I’ve been producing art since early childhood. I’ve been producing art as an adult child, professionally, as an iconographer for several decades now. Now, I have taken to writing down some thoughts.
“The single biggest problem with communication is the illusion that it has taken place.” This sentiment from George Bernard Shaw was often related to me by my Dad. And for those of us who know what it is like to hear often-repeated sentiments from our Dads, we know that eventually those words percolate into the fabric of our minds.
I have been contemplating this specific sentiment as it applies to the visual arts since this past year I have been doing some after-hours abstract paintings. I have given a sneak peek at these paintings to a few people. I get a strong sense that folks are much more open to sharing insights, opinions, and feedback about my abstract work than my icons. Is this because they are scared to comment about icons? Do they feel unqualified? Do they revere icons too much to ask questions?
Whatever the reason, it is refreshing or at least new to get more feedback on my work. The feedback, however, reveals to me that the message of what I thought was contained in the paintings is not necessarily making it to the viewers.
I realized that it is quite possible or probable that the intended message of my icons might also not necessarily be making it to the viewers. Which in turn got me asking myself, “What exactly am I trying to say with the icons I paint?”! And, “What is the ultimate, pared down, stripped away goal of creating an icon?” “What might be lost to ‘the illusion that communication has taken place’?”
The answer I come up with is that I think I am trying to say God loves us. That He manifests this love through the incarnation of His Son. That through His Son we know the unique status of Mary the Theotokos. Furthermore, God’s Son, Jesus, lived, lives, taught, performed miracles, suffered, died, rose again, and ascended into heaven. God in His love for us also established the Holy Church by the descent of the Comforter, and through The Church we know about witness, truth, champions of faith, intercession, community, communion, and thanksgiving.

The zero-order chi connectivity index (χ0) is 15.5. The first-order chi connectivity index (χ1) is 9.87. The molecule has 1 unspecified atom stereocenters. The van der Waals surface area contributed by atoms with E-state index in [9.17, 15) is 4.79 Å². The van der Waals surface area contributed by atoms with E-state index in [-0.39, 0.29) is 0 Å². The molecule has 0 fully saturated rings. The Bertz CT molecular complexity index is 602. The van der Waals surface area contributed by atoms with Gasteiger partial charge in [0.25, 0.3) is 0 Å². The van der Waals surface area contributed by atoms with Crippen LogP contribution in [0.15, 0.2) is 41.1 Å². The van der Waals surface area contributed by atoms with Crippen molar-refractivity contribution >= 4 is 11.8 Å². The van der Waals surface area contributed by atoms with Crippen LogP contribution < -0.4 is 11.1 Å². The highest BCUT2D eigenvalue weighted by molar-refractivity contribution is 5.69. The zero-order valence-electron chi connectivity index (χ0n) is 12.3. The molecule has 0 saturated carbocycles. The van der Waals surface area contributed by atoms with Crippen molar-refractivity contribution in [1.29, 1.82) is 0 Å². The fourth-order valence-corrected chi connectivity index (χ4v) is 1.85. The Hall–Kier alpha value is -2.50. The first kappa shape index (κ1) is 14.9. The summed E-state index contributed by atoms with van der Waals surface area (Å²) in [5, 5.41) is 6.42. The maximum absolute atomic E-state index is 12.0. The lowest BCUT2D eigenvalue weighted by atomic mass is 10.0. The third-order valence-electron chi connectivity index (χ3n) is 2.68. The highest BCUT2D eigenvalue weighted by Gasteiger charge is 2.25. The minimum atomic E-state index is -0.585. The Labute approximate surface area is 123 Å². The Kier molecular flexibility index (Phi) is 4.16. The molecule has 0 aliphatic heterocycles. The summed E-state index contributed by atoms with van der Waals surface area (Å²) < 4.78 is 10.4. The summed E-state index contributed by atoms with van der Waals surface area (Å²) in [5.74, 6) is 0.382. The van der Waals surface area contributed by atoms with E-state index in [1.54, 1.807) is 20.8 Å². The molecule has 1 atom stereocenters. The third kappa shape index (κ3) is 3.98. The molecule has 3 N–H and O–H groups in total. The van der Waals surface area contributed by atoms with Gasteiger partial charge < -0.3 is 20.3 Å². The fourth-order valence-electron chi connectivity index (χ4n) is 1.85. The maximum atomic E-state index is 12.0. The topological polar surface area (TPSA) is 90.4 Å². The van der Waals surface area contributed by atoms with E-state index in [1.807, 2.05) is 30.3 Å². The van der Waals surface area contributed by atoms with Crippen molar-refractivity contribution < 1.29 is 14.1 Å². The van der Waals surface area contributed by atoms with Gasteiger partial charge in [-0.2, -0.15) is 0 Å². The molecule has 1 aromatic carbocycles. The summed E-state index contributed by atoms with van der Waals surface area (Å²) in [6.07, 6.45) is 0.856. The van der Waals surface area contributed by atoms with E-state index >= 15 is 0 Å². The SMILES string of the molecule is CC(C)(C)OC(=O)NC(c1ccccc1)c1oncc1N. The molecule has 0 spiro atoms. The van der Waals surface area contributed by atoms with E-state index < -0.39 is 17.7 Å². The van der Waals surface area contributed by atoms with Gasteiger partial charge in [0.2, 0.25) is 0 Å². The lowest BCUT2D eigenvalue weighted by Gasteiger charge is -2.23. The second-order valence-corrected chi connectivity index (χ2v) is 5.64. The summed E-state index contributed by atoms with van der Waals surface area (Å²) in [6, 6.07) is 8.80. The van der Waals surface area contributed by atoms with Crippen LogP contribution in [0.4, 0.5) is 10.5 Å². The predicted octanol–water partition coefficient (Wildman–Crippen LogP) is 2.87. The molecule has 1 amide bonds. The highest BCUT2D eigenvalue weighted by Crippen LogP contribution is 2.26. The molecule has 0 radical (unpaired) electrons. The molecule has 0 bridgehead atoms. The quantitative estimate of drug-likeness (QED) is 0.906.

I think, from occasional feedback about my icons, what is being understood on the receiving end can run a broad spectrum. Things like, “That’s pretty,” “I like the blue,” or simply “I don’t like it” as well as “It brought tears to our eyes” and “What gives you the wisdom to do such a thing?” are my glimpses into others’ perceptions.
The goal of an Orthodox chanter is to be a conveyance of the words of the hymns, so I have heard. Is the goal of the Orthodox iconographer to convey the Gospel? If so, are my attempts at communicating the Gospel taking place?
In my humanity, as I contemplate difficult things, such as war, worries, politics, finances, suffering, injustice, pain, poverty, sickness, evil, and even death, I find that to look at an icon of God incarnate, Jesus, as a little vulnerable baby in the arms of a loving Mother who gives her attention to me is powerful, transformative, and communicative.
Is it in moments like this, quietly contemplating an icon, that one might find the illusion of communication dissolved and replaced by the actual communication of knowing that God loves us? Jesus’ own words on the matter of clear communication are “Who do you say that I am?”
Maybe with some moments spent in front of Jesus’ icon, we can begin to have our own internally and externally created, miscommunicated ideas about Him dissolve, and we can finally know who really He is.